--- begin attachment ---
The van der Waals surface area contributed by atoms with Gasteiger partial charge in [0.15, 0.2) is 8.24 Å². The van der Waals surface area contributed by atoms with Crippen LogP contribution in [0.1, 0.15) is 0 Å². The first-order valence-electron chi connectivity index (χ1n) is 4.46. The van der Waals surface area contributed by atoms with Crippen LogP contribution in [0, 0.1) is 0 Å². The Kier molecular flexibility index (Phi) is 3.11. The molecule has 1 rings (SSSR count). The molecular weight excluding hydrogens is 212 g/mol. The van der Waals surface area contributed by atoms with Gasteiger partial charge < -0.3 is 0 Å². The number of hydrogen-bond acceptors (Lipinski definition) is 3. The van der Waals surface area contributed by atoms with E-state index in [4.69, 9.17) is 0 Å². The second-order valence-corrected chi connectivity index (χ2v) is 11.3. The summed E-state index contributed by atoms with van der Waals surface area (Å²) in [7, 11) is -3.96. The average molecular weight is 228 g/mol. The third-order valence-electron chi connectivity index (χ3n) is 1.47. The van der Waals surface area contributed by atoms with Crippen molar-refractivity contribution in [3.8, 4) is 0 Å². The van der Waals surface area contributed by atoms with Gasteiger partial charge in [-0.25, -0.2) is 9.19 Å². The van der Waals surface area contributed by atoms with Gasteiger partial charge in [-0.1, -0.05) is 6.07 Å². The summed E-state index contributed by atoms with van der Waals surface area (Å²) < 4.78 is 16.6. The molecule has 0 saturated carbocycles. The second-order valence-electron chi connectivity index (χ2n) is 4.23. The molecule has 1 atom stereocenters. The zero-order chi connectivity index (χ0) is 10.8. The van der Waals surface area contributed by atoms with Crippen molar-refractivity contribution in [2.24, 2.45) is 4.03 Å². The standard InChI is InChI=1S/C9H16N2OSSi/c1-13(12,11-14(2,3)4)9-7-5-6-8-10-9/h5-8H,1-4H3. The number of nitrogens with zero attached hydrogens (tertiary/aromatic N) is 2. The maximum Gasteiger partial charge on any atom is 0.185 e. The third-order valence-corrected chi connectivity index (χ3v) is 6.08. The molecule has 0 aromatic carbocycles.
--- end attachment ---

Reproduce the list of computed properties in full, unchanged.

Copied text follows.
The van der Waals surface area contributed by atoms with Gasteiger partial charge in [0.15, 0.2) is 8.24 Å². The van der Waals surface area contributed by atoms with Crippen LogP contribution in [0.1, 0.15) is 0 Å². The first-order valence-electron chi connectivity index (χ1n) is 4.46. The van der Waals surface area contributed by atoms with Crippen LogP contribution in [0, 0.1) is 0 Å². The Kier molecular flexibility index (Phi) is 3.11. The molecule has 1 rings (SSSR count). The molecular weight excluding hydrogens is 212 g/mol. The van der Waals surface area contributed by atoms with Gasteiger partial charge < -0.3 is 0 Å². The number of hydrogen-bond acceptors (Lipinski definition) is 3. The van der Waals surface area contributed by atoms with E-state index in [4.69, 9.17) is 0 Å². The second-order valence-corrected chi connectivity index (χ2v) is 11.3. The summed E-state index contributed by atoms with van der Waals surface area (Å²) in [7, 11) is -3.96. The average molecular weight is 228 g/mol. The third-order valence-electron chi connectivity index (χ3n) is 1.47. The van der Waals surface area contributed by atoms with Crippen molar-refractivity contribution in [3.8, 4) is 0 Å². The van der Waals surface area contributed by atoms with Gasteiger partial charge in [-0.25, -0.2) is 9.19 Å². The van der Waals surface area contributed by atoms with Gasteiger partial charge in [-0.1, -0.05) is 6.07 Å². The summed E-state index contributed by atoms with van der Waals surface area (Å²) < 4.78 is 16.6. The molecule has 0 saturated carbocycles. The second-order valence-electron chi connectivity index (χ2n) is 4.23. The molecule has 1 atom stereocenters. The zero-order chi connectivity index (χ0) is 10.8. The van der Waals surface area contributed by atoms with Crippen molar-refractivity contribution in [2.24, 2.45) is 4.03 Å². The standard InChI is InChI=1S/C9H16N2OSSi/c1-13(12,11-14(2,3)4)9-7-5-6-8-10-9/h5-8H,1-4H3. The number of nitrogens with zero attached hydrogens (tertiary/aromatic N) is 2. The maximum Gasteiger partial charge on any atom is 0.185 e. The third-order valence-corrected chi connectivity index (χ3v) is 6.08. The molecule has 0 aromatic carbocycles.